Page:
To be sure, there are exceptions to the rule. Thus, we agree with Kotler that, when the Supreme Court vacates an entire judgment, an appellate court, on remand, has the naked power to reexamine an issue that lies beyond the circumference of the Supreme Court's specific order. See Moore v. Zant, 885 F.2d 1497, 1502-03 (11th Cir. 1989), cert. denied, 497 U.S. 1010, 110 S. Ct. 3255, 111 L. Ed. 2d 765 (1990); Hill v. Black, 920 F.2d 249, 250 (5th Cir. 1990), modified on other grounds, 932 F.2d 369 (5th Cir. 1991); but cf. Escalera, 852 F.2d at 47 (refusing to relax general rule in favor of habeas petitioner). This power is to be exercised sparingly and only when its invocation is necessary to avoid extreme inJustice. Cf. Eubank Heights Apartments, Ltd. v. Lebow, 669 F.2d 20, 23 (1st Cir. 1982) (stating, in connection with what was in effect an untimely petition for rehearing under Fed. R. App. P. 40, that "reopening an issued opinion" would require "a showing of inJustice of major proportions -- not mere arguable error"). Habeas cases like Moore and Hill often present compelling scenarios for invoking the long-odds exception to the general rule and lowering conventional barriers to further review. In the context of traditional civil litigation, however, even those circuits that have exhibited uncommon liberality in habeas cases are careful to operate within the confines of the Supreme Court's mandate. See, e.g., United States v. M.C.C. of Florida, Inc., 967 F.2d 1559, 1563 (11th Cir. 1992) (refusing to interpret Supreme Court order vacating an entire judgment, but for a specific purpose, as entitling the appellant to a new trial on all issues); Aladdin's Castle, Inc. v. City of Mesquite, 713 F.2d 137, 138-39 (5th Cir. 1983) (vacating a prior decision that strayed outside the scope of the Supreme Court's remand order).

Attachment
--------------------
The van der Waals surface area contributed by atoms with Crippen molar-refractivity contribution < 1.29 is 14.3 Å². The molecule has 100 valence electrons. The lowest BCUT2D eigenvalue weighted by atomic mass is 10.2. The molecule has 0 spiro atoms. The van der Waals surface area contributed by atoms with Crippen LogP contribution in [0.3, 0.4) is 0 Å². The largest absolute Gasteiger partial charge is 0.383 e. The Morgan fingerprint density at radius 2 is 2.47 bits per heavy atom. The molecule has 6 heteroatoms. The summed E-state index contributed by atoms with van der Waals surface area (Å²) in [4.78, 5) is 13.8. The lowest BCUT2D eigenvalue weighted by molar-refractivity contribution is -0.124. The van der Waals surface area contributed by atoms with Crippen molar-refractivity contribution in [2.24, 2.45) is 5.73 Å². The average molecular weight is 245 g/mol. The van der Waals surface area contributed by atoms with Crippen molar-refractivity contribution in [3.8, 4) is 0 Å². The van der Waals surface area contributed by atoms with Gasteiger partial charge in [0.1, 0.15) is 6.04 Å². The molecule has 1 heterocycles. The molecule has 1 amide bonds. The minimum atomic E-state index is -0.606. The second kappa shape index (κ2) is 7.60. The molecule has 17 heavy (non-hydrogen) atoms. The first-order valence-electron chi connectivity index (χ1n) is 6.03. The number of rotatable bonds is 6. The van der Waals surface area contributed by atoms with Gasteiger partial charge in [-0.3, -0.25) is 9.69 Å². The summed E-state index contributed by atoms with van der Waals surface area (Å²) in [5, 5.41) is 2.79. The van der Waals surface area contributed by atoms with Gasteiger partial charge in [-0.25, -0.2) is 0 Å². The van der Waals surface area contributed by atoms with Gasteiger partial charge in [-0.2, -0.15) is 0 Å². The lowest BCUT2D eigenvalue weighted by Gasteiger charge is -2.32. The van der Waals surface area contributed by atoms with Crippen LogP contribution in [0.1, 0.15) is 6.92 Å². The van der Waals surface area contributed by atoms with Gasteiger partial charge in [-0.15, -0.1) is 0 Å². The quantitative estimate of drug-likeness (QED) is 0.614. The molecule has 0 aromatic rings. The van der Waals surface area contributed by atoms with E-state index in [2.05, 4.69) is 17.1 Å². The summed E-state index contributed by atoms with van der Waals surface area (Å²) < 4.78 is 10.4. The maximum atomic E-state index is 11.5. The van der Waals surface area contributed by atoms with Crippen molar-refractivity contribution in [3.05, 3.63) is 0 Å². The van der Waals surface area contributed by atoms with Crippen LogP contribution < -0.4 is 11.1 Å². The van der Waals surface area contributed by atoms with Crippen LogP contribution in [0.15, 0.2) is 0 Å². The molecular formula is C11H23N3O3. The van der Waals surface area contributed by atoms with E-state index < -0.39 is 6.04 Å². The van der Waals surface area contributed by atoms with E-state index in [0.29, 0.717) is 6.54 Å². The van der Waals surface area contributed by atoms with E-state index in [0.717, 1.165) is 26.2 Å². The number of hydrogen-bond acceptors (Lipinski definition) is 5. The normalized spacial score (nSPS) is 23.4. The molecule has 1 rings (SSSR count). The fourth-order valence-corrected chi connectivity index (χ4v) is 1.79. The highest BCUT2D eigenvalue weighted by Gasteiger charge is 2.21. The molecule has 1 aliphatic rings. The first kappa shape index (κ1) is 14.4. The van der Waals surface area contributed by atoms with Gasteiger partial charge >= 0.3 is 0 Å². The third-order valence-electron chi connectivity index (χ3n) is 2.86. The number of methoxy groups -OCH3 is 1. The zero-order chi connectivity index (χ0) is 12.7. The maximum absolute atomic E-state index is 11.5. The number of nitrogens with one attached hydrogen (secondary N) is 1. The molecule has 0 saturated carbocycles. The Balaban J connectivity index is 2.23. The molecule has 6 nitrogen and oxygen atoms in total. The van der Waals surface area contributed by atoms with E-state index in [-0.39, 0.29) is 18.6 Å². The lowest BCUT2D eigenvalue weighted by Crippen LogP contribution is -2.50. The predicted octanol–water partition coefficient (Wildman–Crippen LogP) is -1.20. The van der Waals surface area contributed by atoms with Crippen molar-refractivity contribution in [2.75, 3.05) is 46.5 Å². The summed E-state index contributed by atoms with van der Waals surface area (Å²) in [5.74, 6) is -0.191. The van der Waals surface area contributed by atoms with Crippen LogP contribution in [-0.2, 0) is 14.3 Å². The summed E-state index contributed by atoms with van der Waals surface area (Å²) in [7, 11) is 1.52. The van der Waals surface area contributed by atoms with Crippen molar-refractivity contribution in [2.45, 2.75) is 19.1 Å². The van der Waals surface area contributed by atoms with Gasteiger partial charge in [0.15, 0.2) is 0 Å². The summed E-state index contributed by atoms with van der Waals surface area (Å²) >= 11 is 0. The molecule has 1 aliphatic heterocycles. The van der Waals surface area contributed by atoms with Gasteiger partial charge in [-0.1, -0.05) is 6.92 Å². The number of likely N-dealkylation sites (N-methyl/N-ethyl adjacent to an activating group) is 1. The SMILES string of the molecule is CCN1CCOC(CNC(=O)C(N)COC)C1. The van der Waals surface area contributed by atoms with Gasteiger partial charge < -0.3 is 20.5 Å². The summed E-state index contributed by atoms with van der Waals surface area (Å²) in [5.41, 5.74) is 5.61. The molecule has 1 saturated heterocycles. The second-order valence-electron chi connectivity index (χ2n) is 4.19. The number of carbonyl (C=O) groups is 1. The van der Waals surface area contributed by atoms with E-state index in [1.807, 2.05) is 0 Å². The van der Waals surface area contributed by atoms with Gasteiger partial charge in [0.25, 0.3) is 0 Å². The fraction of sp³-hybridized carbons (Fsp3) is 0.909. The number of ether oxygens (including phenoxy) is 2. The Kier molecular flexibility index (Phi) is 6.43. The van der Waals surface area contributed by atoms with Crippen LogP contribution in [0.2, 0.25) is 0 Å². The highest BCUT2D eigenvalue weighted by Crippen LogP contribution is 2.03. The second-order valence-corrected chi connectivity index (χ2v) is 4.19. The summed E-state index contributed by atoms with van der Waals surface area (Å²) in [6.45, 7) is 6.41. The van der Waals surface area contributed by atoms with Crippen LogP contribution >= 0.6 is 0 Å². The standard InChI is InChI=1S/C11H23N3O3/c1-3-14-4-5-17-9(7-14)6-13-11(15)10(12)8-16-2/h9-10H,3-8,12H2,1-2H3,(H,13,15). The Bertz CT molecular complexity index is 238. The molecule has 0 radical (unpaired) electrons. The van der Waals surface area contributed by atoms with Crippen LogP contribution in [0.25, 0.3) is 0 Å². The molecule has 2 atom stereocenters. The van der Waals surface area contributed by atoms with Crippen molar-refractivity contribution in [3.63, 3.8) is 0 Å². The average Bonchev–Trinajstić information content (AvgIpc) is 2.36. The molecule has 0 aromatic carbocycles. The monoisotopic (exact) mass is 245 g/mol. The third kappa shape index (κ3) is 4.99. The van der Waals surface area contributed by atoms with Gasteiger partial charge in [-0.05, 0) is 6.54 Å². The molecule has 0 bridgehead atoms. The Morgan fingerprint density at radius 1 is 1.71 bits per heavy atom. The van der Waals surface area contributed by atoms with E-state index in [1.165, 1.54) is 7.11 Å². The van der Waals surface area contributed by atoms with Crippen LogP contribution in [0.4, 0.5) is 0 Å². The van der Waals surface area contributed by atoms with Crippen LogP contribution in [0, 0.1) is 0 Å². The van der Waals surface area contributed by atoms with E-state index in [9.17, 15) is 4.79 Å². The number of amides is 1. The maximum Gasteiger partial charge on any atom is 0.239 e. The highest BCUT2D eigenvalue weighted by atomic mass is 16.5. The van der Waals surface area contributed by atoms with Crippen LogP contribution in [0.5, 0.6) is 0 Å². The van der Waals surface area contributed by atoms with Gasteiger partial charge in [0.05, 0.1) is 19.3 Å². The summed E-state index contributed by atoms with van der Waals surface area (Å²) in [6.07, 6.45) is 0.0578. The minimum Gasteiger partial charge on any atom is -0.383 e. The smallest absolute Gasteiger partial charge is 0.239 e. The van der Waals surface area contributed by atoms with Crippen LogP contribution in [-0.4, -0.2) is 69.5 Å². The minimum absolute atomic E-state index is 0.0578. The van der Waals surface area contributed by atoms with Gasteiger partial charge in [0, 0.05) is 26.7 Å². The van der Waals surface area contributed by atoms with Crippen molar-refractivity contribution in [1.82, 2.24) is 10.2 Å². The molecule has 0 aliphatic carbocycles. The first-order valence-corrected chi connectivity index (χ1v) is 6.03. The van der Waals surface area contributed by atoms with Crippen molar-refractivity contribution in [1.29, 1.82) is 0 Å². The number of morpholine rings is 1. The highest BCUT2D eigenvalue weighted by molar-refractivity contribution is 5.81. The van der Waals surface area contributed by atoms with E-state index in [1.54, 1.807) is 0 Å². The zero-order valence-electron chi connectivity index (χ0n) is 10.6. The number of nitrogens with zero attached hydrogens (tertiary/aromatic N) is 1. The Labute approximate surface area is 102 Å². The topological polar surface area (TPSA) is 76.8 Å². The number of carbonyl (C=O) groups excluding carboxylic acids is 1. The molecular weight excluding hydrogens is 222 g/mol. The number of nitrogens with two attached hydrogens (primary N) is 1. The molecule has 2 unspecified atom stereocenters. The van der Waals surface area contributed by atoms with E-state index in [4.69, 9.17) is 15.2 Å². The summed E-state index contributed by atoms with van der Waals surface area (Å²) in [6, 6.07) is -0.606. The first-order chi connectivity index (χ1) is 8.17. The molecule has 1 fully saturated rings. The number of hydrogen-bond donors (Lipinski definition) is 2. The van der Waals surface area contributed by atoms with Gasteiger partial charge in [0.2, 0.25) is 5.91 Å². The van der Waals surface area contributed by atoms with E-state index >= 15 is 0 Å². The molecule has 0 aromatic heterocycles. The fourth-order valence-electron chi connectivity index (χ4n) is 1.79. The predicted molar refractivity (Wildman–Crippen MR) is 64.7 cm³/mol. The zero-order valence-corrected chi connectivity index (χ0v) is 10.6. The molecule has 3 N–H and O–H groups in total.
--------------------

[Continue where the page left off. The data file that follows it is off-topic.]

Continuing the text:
Nothing in this case compels us to depart from the accepted norm. This is a civil case, pure and simple. The plaintiff has had her full day in court. Allowing our previous decision to stand does not appear to work a gross inJustice. To the contrary, reopening the breach of warranty issue on the basis of the fortuitously timed Simmons dictum would set an unfortunate precedent -- especially when the Supreme Court's specific directive tells us to review only a preemption issue that in no way affects ATC.

In the absence of truly egregious error or some other extraordinary circumstance, the Supreme Court's mandate is "our compass and our guide." Hermann, 274 F.2d at 843. The situation here is unremarkable and counsels strict adherence to the scope of the Court's remand order. Hence, we decline to revisit the breach of warranty count. In our view, a decision gratuitously to reopen this issue, like any decision belatedly to reopen a judgment that is arguably in error,5 would deprive the defendants of their rightful sense of repose and frustrate the judicial system's core principles of finality and efficiency. Accord Robinson v. Ariyoshi, 854 F.2d 1189, 1190 (9th Cir. 1988) (rejecting the proposition that a Supreme Court order remanding for consideration in light of a designated case "reopens the whole case for reconsideration of all issues that have arguably been changed by state law in the interim").